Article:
You toss the stick over the bridge. You and Daddy rush to the other side—he lifts you high. In utter delight, you spy it! It sails magically onward below you, and is gone . . .
This is the lesson learned: that ebb and flow happens, regardless of your will. Currents propel you; or drag you below; or float your stick to the warm womb of ocean, receiving. It’s always been a matter of choice. In the beginning, Daddy let you have the choice of stone, or stick. In the beginning, you chose stones for their smooth, salt-and-pepper bodies; their cool indifference. Or in choosing a stick, you’d pick the showiest, the prickliest, sharp twigs projecting from their spines—not comprehending how they were designed to snag on shadowy sub-surface impediments, never to rise.
But Daddy helped you steer away from stones, guiding you to the one stick that was just right. How perfectly it sailed on its journey to the sea, buoyed by the Unknown like an adventurous bark, seeking new continents.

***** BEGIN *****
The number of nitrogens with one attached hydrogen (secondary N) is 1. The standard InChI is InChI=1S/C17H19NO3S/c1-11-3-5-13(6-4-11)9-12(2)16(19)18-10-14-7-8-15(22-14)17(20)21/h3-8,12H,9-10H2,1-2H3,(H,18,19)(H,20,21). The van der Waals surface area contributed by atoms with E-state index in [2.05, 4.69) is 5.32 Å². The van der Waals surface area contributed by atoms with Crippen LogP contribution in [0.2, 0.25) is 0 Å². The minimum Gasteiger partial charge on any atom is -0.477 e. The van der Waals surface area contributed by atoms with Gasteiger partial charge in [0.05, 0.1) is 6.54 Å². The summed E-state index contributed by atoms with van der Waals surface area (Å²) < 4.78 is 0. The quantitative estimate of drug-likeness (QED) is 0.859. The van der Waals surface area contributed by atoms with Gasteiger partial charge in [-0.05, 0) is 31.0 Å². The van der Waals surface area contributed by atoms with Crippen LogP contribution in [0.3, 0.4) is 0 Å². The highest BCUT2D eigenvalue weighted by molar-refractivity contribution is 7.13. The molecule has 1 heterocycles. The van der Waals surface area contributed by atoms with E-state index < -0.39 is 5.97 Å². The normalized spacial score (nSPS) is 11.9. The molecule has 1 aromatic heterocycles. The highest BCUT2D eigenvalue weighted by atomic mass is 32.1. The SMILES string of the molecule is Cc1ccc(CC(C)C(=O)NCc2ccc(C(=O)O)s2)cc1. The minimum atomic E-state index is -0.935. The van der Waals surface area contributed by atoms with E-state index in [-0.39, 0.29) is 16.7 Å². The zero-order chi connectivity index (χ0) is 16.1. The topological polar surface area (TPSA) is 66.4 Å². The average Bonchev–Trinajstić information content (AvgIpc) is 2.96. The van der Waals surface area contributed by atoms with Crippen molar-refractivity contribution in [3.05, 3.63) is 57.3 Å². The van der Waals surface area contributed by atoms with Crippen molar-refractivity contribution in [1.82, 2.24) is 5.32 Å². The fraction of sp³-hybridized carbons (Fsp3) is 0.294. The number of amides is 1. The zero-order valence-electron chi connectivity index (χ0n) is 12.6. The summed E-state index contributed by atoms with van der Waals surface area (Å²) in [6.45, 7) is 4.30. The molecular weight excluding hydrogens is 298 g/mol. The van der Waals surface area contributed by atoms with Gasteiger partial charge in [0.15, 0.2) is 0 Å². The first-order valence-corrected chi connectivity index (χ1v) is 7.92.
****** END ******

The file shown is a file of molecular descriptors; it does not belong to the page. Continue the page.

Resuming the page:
Then Daddy was gone.
No longer are there strong, warm arms to lift you high enough to see over walls. Suddenly there are many more walls. And somehow you’re back to choosing all the bad sticks—sticks with thorny ends. The meanest. You let them skewer you, just to feel the warmth of your blood welling into your palm. Your cupped palm, like a womb, receiving. But eventually you revert to stones. You fill your pockets with them, and then wander into the ocean, seeking that last perfect stick you shared. The one that remembered how to sail.